HEDGES – Hedges, where do l start.

Hedges can be any plant, they are just planted closer and in rows. Normally to give a barrier between one part of the garden and another. They can be decorative, usually evergreen or deciduous (lose their leaves and dormant in the winter), keep livestock in an area or make a room. Hedges can be short or tall and all heights in between.

I list some examples of popular hedging plants, but that is not an exhaustive list.

One of the most common forms of hedging are known as native hedges – These hedges can be found in many country areas. They consist of a double staggered row of plants. Envisage two parallel lines where every 225mm or 9” you plant is on alternating lines (like a zip zag pattern). I would personally suggest Crataegus monogyana (Hawthorn) as your native hedge. Although, depending on preference you can mix different hedging plants.

Below is a list of suitable native hedging:

  • Fagus sylvatica – Common Beech
  • Fagus sylvatica atropurpurea – Purple Beech
  • Carpinus betulus – Hornbeam
  • Crataegus monogyna – Hawthorn
  • Acer campestre – Field Maple
  • Euonymus Europaeus – Spindle Tree
  • Corylus avellana – Common Hazel/Cobnut
  • Prunus spinosa – Sloe/Blackthorn
  • Ligustrum ovalifolium – Golden Privet
  • Ligustrum japonicum – Evergreen Privet

We normally offer these as bare root from November to March, subject to availability and customer demand. We prefer to sell English grown plants which are suited to our heavy soil and not cheaper foreign imports which do not take so well to our soil.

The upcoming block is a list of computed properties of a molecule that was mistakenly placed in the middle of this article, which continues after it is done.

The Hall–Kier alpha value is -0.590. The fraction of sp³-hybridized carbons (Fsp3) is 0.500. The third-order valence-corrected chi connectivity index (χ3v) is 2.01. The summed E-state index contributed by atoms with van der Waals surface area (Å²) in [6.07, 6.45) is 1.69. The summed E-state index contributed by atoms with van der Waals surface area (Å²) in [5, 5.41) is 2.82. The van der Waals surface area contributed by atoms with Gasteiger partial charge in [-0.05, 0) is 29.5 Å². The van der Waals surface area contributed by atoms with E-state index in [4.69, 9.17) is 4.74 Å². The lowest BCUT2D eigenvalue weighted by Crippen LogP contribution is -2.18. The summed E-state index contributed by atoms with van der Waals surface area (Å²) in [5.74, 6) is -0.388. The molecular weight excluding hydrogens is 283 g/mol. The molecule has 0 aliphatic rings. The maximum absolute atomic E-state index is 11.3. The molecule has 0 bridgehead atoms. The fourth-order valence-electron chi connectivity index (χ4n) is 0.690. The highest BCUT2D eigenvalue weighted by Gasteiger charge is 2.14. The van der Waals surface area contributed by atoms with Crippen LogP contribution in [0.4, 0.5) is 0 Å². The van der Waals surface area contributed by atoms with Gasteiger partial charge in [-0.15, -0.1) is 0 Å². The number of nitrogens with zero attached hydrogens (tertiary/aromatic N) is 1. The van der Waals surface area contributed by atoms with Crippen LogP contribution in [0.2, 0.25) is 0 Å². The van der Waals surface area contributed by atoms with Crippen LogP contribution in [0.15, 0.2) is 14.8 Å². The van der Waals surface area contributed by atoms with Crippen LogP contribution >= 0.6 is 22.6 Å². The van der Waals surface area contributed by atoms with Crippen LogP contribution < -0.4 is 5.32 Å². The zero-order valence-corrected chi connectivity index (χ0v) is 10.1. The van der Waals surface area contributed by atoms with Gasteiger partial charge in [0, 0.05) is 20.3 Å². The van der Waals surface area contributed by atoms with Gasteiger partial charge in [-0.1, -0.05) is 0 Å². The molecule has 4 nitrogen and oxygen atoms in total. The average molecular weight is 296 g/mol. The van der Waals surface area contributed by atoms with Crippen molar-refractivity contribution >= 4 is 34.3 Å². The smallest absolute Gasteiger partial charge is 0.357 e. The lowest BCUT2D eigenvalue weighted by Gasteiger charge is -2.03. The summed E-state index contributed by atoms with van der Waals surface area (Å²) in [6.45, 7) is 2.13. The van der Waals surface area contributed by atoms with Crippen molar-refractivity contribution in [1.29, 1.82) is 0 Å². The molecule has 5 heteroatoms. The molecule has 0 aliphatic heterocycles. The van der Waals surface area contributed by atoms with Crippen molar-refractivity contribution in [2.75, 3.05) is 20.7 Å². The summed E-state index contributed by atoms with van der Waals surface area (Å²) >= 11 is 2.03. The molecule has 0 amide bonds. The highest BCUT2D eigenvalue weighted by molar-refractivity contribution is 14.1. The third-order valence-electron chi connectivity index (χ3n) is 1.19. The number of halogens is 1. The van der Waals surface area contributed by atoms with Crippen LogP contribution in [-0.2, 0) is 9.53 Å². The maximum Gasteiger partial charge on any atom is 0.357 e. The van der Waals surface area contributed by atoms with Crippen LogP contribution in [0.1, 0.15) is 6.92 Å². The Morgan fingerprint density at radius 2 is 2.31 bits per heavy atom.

Other hedging favourites include:

Prunus laurocerasus

English Laurel is an evergreen hedge often planted in a single row, 3 plants to the metre, depending on the size. If planted closer together they make a solid hedge good against road noise and privacy. Can be pruned hard and to shape and can be grown as big and tall as desired.

Prunus lusitanica

Portuguese Laurel is an evergreen hedge or tree which are fast growing. Spacing again depends on the size of the plants, which can be purchased as root balls. This laurel has dark glossy leaves with white flowers and black berries. These berries, also found on English laurel, cannot be planted next to livestock as the berry can be poisonous if eaten.

Osmanthus burkwoodii

Known by its Latin name, this personal favourite of mine is an evergreen shrub which possesses dark green glossy leaves and white scented flowers. These shrubs can be planted three to the metre, or as a single plant in a mixed border where you can enjoy the scent in the spring by a pathway or a window.

Taxus baccata

English Yew, one of the Queens of hedges, is an evergreen tree or large shrub. It can be trimmed and shaped easily, if cut to the ground it will sprout again even bushier, making a brilliant hedge. Often sold as a root ball, but beware cheap imported root balls, quality does count. Also available in potted and shaped into balls and cones, which we supply, but are hard to come by.

Buxus

Box. Another Queen of hedges. Box is a perfect evergreen hedge which can be clipped into any shape or design desirable. Varieties such as ‘sempervirens’ are perfect for shaping. We offer many different sizes and shapes.

Please ask a member of the team if you have particular requirements, such as quantity, price or size. Another variety is ‘suffruticosa’, known as Dwarf Edging Box, is slow growing and should only be under to edge small tubs and troughs. When pruning your box, make sure you have sharp, clean loppers to ensure clean cuts (perfect winter job).

Another thing to consider is that mixed hedges help promote wildlife and biodiversity. Encouraging bees, hedgehogs and birds into your garden throughout the different seasons.

I hope this helps for those currently considering any new hedging plans. I am enjoying taking the time to write and share my thoughts with you. Any questions or help needed please comment below.

Jeremy

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